Giving thanks: Communities build ramps for people in wheelchairs
This is the week when we gather together, pause on Thanksgiving and give thanks for our families, friends and the communities we live in. One thing that we can be thankful for is that so many communities undertake projects year-round that make lives better for people with disabilities.
For example, in Delaware recently, the Chesapeake Housing Mission finished its 300th project since 2009 and 75th project this year, ABC 47 reported: a wheelchair ramp for the Richardson family, who lives in Salisbury.
The ramp, built by volunteers including a group from the Salisbury Police Department, will help Mrs.Richardson, who uses a wheelchair, live a more normal life by allowing her to come and go more easily and safely.
Sponsors helped fund the costs for the ramp, which usually range from $1100 to $1500, organizers said.
And in Palermo, Maine, Habitat for Humanity volunteers have begun working on a new wheelchair ramp which will make the local food pantry building accessible to people with disabilities who need wheelchairs.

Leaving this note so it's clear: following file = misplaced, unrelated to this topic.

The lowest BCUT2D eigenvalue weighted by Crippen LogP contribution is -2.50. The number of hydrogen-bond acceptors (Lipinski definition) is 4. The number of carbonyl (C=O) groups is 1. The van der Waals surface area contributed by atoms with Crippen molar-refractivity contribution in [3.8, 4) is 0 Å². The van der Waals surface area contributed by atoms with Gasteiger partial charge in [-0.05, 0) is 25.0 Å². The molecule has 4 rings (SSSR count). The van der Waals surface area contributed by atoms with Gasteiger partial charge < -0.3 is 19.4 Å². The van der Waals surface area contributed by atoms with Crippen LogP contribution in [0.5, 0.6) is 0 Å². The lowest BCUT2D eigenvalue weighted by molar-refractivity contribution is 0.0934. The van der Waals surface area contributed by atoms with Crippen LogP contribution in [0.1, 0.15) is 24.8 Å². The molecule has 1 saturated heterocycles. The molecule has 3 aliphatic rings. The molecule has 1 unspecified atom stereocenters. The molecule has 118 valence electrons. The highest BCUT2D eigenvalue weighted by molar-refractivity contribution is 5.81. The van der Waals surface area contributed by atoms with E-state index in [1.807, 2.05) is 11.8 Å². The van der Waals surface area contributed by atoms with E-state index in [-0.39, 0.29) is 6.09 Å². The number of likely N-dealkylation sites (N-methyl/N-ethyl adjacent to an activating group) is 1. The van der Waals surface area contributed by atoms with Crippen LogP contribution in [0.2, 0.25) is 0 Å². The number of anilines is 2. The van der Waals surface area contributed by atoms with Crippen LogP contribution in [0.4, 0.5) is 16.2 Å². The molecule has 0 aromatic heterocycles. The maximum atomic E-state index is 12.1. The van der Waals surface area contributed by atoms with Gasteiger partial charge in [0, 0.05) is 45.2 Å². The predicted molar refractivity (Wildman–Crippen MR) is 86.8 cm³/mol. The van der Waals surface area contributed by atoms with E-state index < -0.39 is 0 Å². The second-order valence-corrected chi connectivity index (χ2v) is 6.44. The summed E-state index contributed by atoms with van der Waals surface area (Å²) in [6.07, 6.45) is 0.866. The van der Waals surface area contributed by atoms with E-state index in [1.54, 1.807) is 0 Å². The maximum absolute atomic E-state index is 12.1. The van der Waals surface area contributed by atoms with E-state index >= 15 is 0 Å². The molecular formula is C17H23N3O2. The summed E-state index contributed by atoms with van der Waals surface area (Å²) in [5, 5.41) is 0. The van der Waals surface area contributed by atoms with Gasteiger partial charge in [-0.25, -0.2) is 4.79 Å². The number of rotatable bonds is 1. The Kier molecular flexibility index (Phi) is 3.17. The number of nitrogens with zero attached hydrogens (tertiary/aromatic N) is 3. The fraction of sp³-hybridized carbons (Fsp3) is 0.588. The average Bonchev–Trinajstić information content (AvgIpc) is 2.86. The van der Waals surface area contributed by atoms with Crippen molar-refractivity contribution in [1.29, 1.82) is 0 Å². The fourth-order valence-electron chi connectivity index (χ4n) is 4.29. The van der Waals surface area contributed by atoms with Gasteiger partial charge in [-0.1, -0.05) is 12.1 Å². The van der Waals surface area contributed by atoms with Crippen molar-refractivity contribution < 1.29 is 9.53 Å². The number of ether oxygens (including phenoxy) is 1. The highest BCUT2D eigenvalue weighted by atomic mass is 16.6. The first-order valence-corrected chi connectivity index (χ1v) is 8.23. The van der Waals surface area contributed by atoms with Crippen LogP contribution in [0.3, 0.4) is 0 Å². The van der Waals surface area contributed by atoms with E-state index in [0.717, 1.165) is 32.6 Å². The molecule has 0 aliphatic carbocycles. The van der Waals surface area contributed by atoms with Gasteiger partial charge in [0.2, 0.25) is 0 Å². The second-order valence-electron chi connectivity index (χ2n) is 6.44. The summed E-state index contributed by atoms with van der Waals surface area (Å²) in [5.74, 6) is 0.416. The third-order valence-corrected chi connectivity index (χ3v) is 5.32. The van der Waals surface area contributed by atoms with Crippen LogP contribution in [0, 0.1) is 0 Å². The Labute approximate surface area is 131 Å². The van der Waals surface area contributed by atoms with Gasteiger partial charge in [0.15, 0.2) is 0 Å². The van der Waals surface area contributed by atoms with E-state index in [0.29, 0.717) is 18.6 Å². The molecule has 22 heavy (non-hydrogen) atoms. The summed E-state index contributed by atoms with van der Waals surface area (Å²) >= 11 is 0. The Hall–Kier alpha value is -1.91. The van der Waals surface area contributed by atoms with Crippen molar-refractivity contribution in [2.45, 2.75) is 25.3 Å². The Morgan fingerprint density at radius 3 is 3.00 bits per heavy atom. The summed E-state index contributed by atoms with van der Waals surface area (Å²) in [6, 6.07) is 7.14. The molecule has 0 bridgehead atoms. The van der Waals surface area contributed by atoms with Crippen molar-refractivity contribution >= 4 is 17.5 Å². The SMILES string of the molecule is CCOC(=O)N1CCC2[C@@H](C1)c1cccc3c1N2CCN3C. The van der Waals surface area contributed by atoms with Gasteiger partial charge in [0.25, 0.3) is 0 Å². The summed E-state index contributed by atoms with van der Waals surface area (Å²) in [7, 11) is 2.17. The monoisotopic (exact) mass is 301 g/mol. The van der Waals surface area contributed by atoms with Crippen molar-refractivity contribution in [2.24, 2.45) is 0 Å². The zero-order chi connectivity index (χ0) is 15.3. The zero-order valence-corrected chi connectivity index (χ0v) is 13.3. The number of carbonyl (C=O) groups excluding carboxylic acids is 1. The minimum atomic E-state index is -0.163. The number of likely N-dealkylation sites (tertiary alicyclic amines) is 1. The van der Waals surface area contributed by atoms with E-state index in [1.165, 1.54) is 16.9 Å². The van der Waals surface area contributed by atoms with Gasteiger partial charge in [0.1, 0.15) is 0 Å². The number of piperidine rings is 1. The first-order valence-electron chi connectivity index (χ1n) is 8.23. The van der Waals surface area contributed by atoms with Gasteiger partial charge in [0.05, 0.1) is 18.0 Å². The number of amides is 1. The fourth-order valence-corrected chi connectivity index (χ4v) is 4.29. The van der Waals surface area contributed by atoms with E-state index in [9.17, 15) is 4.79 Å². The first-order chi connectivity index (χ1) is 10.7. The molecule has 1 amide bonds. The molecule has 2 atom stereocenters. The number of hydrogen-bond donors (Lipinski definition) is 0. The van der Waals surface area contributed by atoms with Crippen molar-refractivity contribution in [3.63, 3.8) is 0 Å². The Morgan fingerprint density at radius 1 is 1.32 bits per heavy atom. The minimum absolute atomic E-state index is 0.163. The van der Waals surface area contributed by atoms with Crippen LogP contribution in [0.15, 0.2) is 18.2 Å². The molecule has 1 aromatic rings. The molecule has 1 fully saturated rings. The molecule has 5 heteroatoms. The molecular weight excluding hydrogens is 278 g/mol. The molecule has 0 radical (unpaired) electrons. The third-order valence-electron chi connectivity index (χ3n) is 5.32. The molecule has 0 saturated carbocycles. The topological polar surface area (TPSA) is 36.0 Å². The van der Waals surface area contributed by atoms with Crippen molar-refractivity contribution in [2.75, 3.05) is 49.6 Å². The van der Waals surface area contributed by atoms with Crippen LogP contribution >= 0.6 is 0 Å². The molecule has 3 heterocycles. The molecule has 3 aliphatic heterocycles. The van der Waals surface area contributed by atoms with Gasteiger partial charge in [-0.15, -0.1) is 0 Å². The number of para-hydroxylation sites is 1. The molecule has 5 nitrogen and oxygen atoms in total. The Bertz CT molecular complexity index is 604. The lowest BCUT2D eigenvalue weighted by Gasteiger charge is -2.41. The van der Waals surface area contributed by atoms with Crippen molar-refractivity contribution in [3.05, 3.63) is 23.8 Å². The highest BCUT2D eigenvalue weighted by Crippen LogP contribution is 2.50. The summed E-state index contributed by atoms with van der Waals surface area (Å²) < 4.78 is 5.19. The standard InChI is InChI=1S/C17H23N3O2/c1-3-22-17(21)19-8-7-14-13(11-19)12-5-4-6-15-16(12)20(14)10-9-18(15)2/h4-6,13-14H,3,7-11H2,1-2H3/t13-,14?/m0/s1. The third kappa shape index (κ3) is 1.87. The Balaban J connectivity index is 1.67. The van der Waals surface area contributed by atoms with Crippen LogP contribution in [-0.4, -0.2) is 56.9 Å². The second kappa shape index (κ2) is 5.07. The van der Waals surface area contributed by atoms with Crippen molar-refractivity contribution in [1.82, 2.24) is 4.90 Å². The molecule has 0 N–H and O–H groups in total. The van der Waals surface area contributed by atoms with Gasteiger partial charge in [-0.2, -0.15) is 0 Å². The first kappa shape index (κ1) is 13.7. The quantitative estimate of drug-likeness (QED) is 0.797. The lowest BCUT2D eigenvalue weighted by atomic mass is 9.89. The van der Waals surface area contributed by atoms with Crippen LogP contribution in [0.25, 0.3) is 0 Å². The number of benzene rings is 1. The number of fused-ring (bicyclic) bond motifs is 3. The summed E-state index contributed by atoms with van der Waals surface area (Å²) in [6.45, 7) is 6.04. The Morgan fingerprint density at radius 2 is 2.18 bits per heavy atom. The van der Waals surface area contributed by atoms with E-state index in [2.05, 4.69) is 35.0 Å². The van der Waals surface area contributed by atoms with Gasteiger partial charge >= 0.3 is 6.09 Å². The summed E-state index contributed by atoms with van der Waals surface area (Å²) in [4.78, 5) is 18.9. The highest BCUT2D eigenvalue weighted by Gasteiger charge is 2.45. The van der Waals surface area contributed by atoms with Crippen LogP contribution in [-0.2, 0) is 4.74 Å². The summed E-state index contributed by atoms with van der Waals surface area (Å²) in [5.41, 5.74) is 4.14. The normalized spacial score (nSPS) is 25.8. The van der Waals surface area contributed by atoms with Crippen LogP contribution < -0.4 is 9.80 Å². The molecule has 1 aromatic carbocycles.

Phil White Hawk, the chief financial officer of the nonprofit Palermo Community Center run by the Living Communities Foundation, said Habitat volunteers were providing all the labor, while the foundation was picking up the cost for the materials, centralmaine.com reported.
The new ramp makes the food pantry compliant under the Americans with Disabilities Act, and in addition to benefitting people in wheelchairs, it also will make it easier for families with children in strollers to access the food pantry.
Habitat for Humanity got involved in building the ramp because it wanted to show the community it does more than just build houses, Meg Klingelhofer, executive director of the Waldo County chapter of the charity.
She pointed out that while a house benefits a single family, the food pantry benefits many people in need, and the ramp enables more people to take advantage of the food shelf’s services.